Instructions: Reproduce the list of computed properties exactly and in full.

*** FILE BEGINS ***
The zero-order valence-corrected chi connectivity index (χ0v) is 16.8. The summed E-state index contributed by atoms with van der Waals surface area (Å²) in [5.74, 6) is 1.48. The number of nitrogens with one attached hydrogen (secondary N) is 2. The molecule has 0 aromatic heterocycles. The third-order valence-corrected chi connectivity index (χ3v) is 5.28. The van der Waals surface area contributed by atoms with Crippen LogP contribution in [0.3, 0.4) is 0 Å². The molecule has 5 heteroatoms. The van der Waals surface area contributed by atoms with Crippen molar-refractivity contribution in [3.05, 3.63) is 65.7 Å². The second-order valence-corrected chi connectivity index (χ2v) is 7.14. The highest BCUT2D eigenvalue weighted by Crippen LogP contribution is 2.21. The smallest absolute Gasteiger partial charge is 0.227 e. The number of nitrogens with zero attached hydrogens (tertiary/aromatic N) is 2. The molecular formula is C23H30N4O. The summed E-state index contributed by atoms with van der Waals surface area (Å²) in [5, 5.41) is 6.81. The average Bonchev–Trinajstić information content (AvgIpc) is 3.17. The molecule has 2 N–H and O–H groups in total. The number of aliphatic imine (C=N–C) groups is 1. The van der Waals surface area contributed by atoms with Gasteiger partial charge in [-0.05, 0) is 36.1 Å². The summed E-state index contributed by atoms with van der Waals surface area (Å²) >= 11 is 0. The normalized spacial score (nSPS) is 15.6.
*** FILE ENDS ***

The zero-order valence-corrected chi connectivity index (χ0v) is 16.8. The summed E-state index contributed by atoms with van der Waals surface area (Å²) in [5.74, 6) is 1.48. The number of nitrogens with one attached hydrogen (secondary N) is 2. The molecule has 0 aromatic heterocycles. The third-order valence-corrected chi connectivity index (χ3v) is 5.28. The van der Waals surface area contributed by atoms with Crippen LogP contribution in [0.3, 0.4) is 0 Å². The molecule has 5 heteroatoms. The van der Waals surface area contributed by atoms with Crippen molar-refractivity contribution in [3.05, 3.63) is 65.7 Å². The second-order valence-corrected chi connectivity index (χ2v) is 7.14. The highest BCUT2D eigenvalue weighted by Crippen LogP contribution is 2.21. The smallest absolute Gasteiger partial charge is 0.227 e. The number of nitrogens with zero attached hydrogens (tertiary/aromatic N) is 2. The molecular formula is C23H30N4O. The summed E-state index contributed by atoms with van der Waals surface area (Å²) in [5, 5.41) is 6.81. The average Bonchev–Trinajstić information content (AvgIpc) is 3.17. The molecule has 2 N–H and O–H groups in total. The number of aliphatic imine (C=N–C) groups is 1. The van der Waals surface area contributed by atoms with Gasteiger partial charge in [-0.05, 0) is 36.1 Å². The summed E-state index contributed by atoms with van der Waals surface area (Å²) >= 11 is 0. The normalized spacial score (nSPS) is 15.6.